Cityblog Live

CityBlog is back with all fresh local news, views, opinions, jobs, food and entertainment. Do send us your blog contributions to us for publishing at

Tuesday, July 24, 2018

World Cup Soccer Memories and 2018 World Cup Analysis

My first memory of WC soccer dates back to 1982 when DD telecasted opening match of WC 92 in Spain where past winners Argentina was defeated. DD telecasted sfs and finals. W Germany vs France SF was epic. Paulo Rossi headed Brazil out in QF, defeated Poland and again headed  out W Germany in finals. Some story.
Then came world cup involving hand of god. Last minute hosts Mexico offered memorable World cup involving Maradona. Goals he scored vs Belgium , England (other than hand of god goal) were out of world. Final with W Germany was phenomenal. Many good teams like France with Platini, Brazil will Zico, Socretes etc, Denmark, Spain. All the matches were telecasted on DD (live or recorded due to time diff). DD used to be shut by 11.30 to reopen at 6 am. Strange in 24/7 age
1990 world cup in Italy was bit boring with some non classical but tactical soccer. Maradona still showed mettle by defeating Brazil, and reaching finals thanks to  penalty shootout performance. Germany finally succeeded to win finals thanks to a controversial penalty. Teams from Africa like Cameroon. Trio of Netherlands van basten rudd, rickaard flopped. England made to semis. Hosts had unknown hero in schillachi to reach semis. New stars like Bagiio, Owen showed their top skills.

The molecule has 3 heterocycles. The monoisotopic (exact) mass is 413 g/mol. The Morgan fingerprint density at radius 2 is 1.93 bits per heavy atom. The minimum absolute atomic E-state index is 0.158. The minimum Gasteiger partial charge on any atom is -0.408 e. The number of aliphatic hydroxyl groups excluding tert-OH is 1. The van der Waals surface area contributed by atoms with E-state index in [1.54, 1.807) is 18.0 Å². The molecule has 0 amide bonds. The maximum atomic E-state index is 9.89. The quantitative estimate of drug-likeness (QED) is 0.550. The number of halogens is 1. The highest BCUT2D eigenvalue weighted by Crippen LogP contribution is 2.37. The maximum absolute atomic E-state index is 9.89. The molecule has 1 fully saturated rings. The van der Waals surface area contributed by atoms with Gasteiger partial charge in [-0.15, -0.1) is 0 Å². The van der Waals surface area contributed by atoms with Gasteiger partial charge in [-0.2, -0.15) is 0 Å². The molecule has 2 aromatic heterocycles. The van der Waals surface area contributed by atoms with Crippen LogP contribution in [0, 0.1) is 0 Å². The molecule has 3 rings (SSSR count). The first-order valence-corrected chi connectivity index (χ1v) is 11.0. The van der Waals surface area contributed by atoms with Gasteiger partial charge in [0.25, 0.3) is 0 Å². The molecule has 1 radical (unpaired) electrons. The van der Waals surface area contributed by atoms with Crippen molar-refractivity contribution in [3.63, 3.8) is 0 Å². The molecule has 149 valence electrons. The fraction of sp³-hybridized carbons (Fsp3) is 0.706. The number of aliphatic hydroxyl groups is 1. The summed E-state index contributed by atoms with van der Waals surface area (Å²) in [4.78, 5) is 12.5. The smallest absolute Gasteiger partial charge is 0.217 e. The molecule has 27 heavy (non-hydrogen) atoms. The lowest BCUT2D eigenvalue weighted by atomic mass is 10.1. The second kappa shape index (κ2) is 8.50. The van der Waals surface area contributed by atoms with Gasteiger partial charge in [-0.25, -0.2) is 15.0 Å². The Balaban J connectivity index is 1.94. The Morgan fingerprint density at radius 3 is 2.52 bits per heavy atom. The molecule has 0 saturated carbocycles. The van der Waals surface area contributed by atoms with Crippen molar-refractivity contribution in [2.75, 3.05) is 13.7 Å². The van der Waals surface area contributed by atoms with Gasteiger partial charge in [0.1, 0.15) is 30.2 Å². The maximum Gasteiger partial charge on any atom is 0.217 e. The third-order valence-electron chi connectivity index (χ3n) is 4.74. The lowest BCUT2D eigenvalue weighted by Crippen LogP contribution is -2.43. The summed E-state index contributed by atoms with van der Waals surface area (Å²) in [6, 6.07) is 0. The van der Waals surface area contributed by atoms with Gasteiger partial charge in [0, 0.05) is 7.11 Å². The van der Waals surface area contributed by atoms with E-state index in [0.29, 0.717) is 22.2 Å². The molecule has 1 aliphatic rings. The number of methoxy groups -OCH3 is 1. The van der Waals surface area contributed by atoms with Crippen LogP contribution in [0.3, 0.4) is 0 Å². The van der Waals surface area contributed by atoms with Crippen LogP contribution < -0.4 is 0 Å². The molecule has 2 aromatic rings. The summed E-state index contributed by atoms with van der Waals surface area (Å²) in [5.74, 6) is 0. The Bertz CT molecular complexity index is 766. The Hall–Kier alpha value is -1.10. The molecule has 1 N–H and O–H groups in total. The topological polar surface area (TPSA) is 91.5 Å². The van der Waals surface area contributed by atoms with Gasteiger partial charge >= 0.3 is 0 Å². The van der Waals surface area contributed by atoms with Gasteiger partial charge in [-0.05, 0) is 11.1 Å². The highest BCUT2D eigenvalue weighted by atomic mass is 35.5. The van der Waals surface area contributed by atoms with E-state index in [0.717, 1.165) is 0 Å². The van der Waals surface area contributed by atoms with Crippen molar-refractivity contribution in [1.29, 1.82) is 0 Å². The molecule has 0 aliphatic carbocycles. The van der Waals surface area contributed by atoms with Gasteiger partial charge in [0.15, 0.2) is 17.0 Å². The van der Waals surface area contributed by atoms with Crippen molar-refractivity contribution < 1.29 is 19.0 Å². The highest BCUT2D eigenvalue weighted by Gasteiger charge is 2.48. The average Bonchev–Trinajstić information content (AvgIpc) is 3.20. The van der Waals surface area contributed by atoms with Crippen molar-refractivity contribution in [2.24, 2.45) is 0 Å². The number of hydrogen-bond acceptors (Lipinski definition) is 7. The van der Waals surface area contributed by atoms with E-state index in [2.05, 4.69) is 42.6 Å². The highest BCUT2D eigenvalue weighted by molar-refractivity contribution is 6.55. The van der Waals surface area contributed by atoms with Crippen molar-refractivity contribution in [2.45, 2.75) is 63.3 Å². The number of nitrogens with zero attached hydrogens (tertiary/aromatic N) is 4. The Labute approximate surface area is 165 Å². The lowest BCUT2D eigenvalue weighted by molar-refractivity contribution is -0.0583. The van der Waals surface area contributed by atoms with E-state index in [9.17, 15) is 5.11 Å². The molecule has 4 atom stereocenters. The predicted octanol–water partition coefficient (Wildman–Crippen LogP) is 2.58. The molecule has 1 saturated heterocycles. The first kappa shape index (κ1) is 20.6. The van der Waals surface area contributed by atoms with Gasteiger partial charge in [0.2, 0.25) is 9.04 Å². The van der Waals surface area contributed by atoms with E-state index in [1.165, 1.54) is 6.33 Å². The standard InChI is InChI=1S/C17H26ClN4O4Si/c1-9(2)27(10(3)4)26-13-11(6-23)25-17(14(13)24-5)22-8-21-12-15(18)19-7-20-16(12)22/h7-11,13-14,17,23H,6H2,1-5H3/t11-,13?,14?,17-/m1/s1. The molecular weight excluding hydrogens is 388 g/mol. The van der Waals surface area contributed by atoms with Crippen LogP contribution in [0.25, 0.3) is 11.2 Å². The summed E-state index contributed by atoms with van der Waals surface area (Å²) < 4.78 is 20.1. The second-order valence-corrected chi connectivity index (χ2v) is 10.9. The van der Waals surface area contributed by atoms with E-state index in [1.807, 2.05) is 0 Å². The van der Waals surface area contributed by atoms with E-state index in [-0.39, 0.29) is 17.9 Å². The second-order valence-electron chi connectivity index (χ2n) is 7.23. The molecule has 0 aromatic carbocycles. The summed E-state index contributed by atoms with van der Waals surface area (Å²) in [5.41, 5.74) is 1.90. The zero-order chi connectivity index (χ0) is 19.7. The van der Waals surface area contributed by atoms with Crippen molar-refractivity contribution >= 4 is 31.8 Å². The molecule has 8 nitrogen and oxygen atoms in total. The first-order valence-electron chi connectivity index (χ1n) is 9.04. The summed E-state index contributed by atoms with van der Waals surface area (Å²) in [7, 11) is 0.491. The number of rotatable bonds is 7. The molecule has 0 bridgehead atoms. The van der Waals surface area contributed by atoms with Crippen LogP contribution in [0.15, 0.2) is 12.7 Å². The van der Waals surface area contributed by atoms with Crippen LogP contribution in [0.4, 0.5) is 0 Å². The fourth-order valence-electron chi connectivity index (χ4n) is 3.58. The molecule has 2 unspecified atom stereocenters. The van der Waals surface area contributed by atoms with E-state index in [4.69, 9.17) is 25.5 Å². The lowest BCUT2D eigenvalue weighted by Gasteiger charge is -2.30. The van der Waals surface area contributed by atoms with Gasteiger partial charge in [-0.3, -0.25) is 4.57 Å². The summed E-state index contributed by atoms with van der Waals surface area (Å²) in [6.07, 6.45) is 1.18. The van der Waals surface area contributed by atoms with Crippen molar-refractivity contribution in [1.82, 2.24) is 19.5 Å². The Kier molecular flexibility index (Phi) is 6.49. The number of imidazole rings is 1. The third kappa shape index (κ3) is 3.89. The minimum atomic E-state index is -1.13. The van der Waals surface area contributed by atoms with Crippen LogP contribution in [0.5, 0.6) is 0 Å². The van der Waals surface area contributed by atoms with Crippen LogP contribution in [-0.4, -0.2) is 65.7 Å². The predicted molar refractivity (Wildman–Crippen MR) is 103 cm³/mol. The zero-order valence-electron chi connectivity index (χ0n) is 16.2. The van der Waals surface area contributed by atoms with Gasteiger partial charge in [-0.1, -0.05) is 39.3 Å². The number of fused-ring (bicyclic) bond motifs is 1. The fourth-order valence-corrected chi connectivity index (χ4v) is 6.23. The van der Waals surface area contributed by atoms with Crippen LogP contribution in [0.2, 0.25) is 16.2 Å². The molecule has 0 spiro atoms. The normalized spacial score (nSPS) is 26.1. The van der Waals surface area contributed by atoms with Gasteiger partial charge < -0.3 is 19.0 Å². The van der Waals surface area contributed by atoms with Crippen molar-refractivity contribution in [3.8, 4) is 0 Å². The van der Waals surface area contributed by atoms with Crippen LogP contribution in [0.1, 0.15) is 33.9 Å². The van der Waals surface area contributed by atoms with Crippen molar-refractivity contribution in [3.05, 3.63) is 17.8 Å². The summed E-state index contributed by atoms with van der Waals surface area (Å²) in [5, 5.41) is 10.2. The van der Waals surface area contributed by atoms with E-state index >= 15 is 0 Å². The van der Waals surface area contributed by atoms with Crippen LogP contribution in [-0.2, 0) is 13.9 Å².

I saw 1994 USA WC in hostel during summer breaks. I was doing project and hostel was almost empty with around 30 odd students on projects. We enjoyed night outs  with canteen egg food. Again African teams like nigeria excelled. East Europen teams like Romania as well as Scandinavian teams like Sweden excelled. Brazil vs Netherlands QF was excellent thanks to some great play by Romario, Bergkamp.  Italy vs Brazil played cat and mouse final with no score and Brazil won on penalties. Baggio played well but missed penalty.
1998 I was in bachelor company accommodation in Mumbai. It rained heavily in Mumbai. Luckily we survived thanks to local restaurant who sent parcels across the road for food water etc. France won finals when Ronaldo had seizures. It was Golden french generation of zidanne, deschamps, henry , bartez, lablanc name them all. Croatia excelled. Italy England , Argentina, Netherlands made their presence felt till QFs /semis.
I saw live WC soccer match in Korea in 2002. Dream come true thanks to my Korean partner and timing of my stay there. Hosts Korea reached SFs while Japan made it to knowckout. Korea killed many giants like Italy Spain till Germany outplayed them. Brazil and Germany progressed to Finals. Turkey excelled. Finally Ronaldo made his presence felt in finals and Brazil won.